Medieval Tour: Top Castles And Forts In Croatia

FMedic_photography (CC0), Pixabay

Croatia is a land of many wonders, some of which date back to early medieval times. Unsurprisingly enough, the location scouts working for HBO’s hit TV series Game of Thrones have chosen to shoot scenes in the cinematic backdrops of Dubrovnik, Trsteno, Split and Lokrum. But medieval Croatia doesn’t end with the great walls of Dubrovnik. Royal palaces and medieval strongholds are scattered all over the country. If you consider yourself a castle-chaser, here are the top castles in Croatia you should put on your bucket list.

Diocletian’s Palace

Despite being built a century prior to the medieval period, Diocletian’s Palace is a focal point for any tourist visiting Split and its surroundings. The massive royal residence actually takes up about half of the city’s territory, although the peristyle courtyard and its surrounding columns are the most famous points of interest for tourists. The palace was meant to serve as the residence of Emperor Diocletian and nowadays remains of it can be spotted all over Split’s center.

Trakošćan Castle

The Trakošćan castle dates all the way back to the distant 13th century. At first it served not so much as a residency as it did as an observation point and a stronghold. It changed numerous owners throughout the ages, most of whom were Croats and Astro-Hungarians. In the 19th century it was reconstructed, expanded and refurnished in the Romantism and Gothic Revival movements, with said reconstructions significantly contributing to the castle’s present day looks. The castle is a property of the Croatian government and houses a museum.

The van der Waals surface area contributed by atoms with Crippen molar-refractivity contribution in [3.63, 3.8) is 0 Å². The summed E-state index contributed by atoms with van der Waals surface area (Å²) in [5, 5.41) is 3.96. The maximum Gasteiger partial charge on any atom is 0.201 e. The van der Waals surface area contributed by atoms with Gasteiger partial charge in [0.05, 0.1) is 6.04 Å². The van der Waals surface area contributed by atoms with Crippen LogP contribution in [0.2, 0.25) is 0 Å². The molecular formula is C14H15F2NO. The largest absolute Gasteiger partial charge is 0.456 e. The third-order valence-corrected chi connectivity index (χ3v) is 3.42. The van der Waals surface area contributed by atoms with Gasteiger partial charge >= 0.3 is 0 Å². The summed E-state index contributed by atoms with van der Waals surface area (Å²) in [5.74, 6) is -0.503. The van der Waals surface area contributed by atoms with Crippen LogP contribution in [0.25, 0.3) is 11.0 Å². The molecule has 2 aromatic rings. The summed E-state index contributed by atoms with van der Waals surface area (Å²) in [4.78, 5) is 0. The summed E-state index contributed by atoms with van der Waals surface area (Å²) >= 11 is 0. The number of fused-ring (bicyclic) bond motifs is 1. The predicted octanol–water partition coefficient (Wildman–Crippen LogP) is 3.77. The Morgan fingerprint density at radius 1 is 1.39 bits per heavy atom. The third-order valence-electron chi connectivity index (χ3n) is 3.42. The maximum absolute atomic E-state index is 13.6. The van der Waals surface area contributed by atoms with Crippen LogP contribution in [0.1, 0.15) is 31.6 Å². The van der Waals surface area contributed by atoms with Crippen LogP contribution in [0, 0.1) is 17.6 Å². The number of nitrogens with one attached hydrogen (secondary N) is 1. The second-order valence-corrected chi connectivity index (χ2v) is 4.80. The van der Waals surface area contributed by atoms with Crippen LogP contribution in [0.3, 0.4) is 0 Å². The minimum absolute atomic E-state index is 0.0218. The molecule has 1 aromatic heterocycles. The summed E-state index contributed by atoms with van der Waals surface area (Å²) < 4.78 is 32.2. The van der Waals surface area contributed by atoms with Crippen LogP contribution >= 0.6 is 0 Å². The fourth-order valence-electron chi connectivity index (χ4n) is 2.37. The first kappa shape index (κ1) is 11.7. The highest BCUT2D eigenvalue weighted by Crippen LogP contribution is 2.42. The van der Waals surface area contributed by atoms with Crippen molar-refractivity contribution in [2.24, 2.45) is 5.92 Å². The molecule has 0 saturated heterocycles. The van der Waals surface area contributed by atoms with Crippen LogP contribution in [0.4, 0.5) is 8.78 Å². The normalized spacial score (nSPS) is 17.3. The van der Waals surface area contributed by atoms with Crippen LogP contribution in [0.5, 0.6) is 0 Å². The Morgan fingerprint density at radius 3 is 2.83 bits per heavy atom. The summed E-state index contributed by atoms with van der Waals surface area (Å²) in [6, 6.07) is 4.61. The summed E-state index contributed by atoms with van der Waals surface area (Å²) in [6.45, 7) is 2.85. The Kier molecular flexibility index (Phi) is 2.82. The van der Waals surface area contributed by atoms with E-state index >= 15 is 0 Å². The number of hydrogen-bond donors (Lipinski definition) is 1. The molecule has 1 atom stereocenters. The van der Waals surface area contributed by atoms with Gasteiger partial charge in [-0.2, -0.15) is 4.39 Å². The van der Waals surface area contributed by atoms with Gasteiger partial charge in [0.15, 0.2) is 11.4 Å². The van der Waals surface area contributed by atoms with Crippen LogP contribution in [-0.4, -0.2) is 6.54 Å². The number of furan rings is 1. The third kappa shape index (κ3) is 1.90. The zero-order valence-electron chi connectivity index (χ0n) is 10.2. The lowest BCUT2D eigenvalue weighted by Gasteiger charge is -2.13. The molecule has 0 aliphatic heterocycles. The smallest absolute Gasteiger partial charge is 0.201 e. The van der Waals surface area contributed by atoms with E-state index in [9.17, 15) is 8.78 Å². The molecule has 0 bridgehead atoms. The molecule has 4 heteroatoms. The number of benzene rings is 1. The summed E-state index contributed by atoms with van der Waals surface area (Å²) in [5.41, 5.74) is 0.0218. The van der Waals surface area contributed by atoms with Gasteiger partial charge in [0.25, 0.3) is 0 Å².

Prandau-Mailath Castle

Dating back to 1808, built on the account of Count Ladislav Mailath and inspired by the English Tudor style, this castle was commissioned as a grand manor that would be able to fully accommodate all guests of the Prandau family. With a lush park, extensive courtyard that once had a bowling alley, a plethora of rooms and bedchambers and tons of gorgeous balconies, the castle was a vision of style that hosted aristocratic guests all year round. Some legends say that it was built to impress the late Emperor Franz Joseph, whereas others claim the Austrian archduke Franz Ferdinand used the area as his personal hunting grounds.

Ozalj Castle

Initially meant to be as a system of fortifications and later transformed into a residential castle, this early 13th century gem is perched on a hill overlooking the Kupa river. Regardless of its proximity to the Slovenian border, it’s not a typical overcrowded touristy destination. In the old days it served as a residential palace for the Zrisnki and Frankopan families. Moreover, it was also a key point in the infamous coup plotted against said two families, which would later remain in history as the Magnate Conspiracy. Nowadays the castle grounds hold a library and a museum.

Veliki Tabor

Veliki Tabor should definitely be on your to-visit list of castles in Croatia, especially if you have children. This medieval façade isn’t as picturesque as some other palaces in the country, but it offers entertainment for youngsters and adults alike. Numerous art and history exhibitions are hosted here all year round and kids can enjoy a selection of workshops from January through December – medieval archery, clay-shaping, puppet making and other thematic workshops are constantly held inside. In other words, you won’t find a better kid-friendly castle for family trips in Croatia than Veliki Tabor.

Klis complex

The Klis complex (once consisting of fortifications, a royal castle, a church and other structures) used to be the royal residence of various rulers during the medieval times of the Duchy of Croatia and later the Kingdom of Croatia. The very first foundations were laid down by ancient Illyrians and the complex was reconstructed on countless occasions throughout the centuries. Even though what’s left of it is mostly ruined, the castle grounds still hold exhibitions of medieval weapons and armory, as well as occasional choreographed re-enactments of historical battles.

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